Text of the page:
Office of University Audit
The Audit Process
Every successful audit is based on an atmosphere of constructive involvement between the auditor and the department being audited. It is our intention to involve management in each stage of the audit, as communication is crucial for an audit to be effective. The constructive and cooperative approach taken by our staff has helped to dispel the negative connotations that the word "audit" conjures up. We see ourselves as partners, not rivals, of those that are audited.
Audits can last a few hours or can take many weeks to complete, depending on the size of the operation and the scope and objectives of the audit. The day-to-day activities of the department being audited should incur only minimal interruption during this time. Much of the audit work is completed outside of the department, therefore direct contact with departmental employees is not necessary throughout the entire audit process.
Most internal audits completed at the University of Rochester go through five major phases: Scheduling, Planning, Field Work, Audit Report, and Follow Up.
The Director of University Audit prepares an annual plan of audits that are intended to be completed. This is used as a framework for our detailed work. Of course, there are often projects that we undertake that were not anticipated when the annual plan was created. Audit projects are identified in a number of ways:
- Risk—Based on assessment of various risk factors, including financial, public relations and compliance issues, we will schedule projects to ensure that there are sufficient controls in place to ensure exposure to the risks is minimized.
- Request—Audits are often requested by management, officers or the Audit Committee of the Board of Trustees.
- Urgency—Urgent issues like suspected fraudulent activity do not warrant future scheduling. These issues are reviewed immediately.
In the planning phase, audit objectives are defined and the audit techniques to be used are determined. A preliminary meeting is scheduled with the area to be audited. The audit team and the department discuss the purpose and objectives of the audit and any concerns the department may have that should be included in the audit. The audit team performs a risk assessment of the department, analytically reviews the department's ledger accounts and designs audit techniques that will be implemented to accomplish the audit objectives. An audit program is prepared to serve as a detailed plan of action for the audit.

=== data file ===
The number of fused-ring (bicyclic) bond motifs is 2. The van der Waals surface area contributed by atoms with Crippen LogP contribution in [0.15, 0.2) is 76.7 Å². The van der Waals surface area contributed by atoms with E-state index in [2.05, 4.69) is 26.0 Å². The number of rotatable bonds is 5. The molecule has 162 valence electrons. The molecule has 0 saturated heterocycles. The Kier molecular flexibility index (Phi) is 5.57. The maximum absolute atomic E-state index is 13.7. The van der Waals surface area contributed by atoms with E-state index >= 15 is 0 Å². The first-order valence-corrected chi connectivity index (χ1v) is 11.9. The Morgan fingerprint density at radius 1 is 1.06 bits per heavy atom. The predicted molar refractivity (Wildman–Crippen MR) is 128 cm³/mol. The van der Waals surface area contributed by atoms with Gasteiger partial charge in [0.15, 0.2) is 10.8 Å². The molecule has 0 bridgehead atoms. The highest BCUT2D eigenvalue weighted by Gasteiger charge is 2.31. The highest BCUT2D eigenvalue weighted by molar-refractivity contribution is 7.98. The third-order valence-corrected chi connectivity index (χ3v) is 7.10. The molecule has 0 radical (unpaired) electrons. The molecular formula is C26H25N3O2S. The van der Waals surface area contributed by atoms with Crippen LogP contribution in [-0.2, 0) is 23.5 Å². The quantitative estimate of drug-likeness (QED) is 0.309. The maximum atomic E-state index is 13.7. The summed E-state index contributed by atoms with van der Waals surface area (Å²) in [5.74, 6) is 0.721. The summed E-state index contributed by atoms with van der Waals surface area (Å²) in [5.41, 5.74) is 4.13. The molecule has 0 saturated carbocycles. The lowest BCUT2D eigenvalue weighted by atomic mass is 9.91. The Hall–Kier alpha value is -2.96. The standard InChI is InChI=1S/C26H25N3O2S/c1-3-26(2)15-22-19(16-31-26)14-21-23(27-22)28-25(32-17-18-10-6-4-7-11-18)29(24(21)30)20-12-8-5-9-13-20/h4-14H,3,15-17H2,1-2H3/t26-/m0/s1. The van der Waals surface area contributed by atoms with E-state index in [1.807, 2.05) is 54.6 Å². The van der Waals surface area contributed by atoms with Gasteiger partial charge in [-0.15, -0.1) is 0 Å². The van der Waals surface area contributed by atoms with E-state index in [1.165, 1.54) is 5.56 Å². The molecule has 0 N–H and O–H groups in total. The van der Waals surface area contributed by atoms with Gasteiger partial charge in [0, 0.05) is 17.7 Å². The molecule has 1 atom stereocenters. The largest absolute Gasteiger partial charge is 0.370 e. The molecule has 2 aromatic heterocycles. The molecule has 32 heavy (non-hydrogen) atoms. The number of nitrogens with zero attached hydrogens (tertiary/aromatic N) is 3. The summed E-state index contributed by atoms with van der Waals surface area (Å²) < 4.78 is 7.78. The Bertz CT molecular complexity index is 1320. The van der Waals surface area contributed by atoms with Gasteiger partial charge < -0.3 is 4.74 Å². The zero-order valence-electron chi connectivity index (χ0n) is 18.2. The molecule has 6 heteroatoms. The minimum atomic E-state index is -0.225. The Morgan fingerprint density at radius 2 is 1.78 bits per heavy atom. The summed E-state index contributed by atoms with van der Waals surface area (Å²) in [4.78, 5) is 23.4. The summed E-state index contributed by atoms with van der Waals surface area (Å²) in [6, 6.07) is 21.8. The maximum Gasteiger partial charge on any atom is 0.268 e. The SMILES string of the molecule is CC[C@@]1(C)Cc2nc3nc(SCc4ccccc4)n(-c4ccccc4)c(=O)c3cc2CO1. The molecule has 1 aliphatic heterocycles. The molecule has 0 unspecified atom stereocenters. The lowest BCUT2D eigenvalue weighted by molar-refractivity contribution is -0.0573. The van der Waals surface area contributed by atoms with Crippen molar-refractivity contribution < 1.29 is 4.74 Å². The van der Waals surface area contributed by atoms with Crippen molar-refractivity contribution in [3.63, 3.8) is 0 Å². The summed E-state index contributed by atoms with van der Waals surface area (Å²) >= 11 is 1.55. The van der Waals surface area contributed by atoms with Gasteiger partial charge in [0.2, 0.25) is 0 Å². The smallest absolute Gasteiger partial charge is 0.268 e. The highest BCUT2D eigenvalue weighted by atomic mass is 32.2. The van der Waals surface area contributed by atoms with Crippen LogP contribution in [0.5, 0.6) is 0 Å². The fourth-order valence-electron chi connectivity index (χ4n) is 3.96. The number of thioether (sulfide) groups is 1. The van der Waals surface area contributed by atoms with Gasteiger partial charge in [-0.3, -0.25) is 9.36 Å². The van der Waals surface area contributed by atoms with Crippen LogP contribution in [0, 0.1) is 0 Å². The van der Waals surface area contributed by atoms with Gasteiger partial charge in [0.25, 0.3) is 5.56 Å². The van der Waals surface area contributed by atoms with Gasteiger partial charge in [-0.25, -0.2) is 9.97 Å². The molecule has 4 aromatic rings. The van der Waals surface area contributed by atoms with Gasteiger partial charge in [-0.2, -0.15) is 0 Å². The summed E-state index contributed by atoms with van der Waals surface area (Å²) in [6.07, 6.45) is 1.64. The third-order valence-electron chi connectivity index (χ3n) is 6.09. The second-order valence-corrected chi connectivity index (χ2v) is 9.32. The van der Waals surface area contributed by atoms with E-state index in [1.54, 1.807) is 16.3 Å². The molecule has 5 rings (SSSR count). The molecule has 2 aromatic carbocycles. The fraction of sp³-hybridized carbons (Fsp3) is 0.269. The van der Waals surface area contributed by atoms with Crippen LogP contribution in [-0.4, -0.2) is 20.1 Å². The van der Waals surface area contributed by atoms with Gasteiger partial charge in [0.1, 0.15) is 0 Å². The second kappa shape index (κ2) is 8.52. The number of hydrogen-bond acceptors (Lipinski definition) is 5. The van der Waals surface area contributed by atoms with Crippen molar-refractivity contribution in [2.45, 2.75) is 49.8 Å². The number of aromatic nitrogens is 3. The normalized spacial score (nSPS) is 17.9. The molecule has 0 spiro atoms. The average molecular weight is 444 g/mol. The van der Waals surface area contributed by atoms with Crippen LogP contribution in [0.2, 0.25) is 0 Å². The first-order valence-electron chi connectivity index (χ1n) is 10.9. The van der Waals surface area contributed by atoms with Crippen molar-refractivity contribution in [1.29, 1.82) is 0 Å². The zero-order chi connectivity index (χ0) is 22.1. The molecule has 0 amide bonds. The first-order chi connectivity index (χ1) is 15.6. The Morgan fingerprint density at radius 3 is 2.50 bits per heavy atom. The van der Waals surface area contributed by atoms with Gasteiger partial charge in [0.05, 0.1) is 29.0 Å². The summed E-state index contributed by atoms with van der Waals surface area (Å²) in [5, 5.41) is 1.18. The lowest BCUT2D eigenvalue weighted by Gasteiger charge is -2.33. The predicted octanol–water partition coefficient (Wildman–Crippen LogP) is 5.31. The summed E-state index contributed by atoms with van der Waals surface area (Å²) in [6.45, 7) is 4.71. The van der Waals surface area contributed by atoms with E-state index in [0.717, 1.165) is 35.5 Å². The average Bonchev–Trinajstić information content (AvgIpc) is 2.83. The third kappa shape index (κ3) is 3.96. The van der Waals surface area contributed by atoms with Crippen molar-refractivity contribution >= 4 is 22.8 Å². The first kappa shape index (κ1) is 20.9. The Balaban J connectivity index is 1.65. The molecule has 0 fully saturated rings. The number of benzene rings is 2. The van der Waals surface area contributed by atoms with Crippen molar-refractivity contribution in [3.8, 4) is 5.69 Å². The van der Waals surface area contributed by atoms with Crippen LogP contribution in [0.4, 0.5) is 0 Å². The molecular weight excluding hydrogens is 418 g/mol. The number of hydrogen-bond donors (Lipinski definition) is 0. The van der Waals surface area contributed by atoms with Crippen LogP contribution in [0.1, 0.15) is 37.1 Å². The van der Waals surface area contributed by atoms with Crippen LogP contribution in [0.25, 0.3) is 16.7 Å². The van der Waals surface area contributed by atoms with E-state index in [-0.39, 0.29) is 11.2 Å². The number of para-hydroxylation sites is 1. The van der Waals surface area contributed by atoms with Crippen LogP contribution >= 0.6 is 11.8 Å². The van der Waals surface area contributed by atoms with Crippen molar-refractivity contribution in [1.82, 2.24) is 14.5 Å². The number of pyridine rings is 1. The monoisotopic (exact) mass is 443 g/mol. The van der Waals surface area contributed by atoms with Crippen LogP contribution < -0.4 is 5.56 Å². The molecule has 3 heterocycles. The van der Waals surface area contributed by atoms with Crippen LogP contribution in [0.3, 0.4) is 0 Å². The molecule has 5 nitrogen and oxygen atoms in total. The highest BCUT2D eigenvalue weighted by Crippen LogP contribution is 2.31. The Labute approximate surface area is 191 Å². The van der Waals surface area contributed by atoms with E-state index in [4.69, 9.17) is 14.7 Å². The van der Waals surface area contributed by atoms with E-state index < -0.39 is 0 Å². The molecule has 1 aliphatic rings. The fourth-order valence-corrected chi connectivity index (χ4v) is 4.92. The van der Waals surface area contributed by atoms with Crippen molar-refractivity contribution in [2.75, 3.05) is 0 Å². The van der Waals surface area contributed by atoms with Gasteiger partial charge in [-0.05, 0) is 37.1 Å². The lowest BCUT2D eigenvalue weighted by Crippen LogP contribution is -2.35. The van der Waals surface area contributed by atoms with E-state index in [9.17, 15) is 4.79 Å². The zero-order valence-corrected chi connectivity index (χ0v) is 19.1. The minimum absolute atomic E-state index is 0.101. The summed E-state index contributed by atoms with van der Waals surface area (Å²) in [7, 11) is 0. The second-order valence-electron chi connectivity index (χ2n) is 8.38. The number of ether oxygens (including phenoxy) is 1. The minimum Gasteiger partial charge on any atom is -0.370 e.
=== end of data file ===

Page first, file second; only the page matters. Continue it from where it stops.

The auditor then completes the measurement and evaluation phase of the audit, referred to as the field work. During the field work, the auditor accumulates and appraises information, including the strengths and weaknesses of internal controls and compliance with University policies and government regulations. Testing of departmental records is completed as deemed necessary, to enable the auditor to form an opinion and to make any needed recommendations for improvement. When the field work is completed, an exit conference is held with appropriate management, to review the audit findings, comments, and recommendations. Progress meetings are informally held throughout the audit process to keep the administrator advised of any significant findings as they arise.
The final result of every audit is a written report to senior management that details the objectives of the audit, significant audit findings and recommendations for improvement. We request that appropriate management provide a written response to all findings that recommend corrective actions. Management's detailed plans for addressing audit findings are incorporated into the final audit report that is distributed to senior management.
An annual report of all audits conducted by University Audit is prepared by the Director. Significant findings, audit conclusions and management comments are discussed. The Director meets with the Audit Committee of the Board of Trustees two to four times per year to review the activities of University Audit.
Within a reasonable time after completion of an audit, a follow up review is completed. The objectives of a follow up review are to determine whether recommended procedures have been implemented and that expected results are being achieved.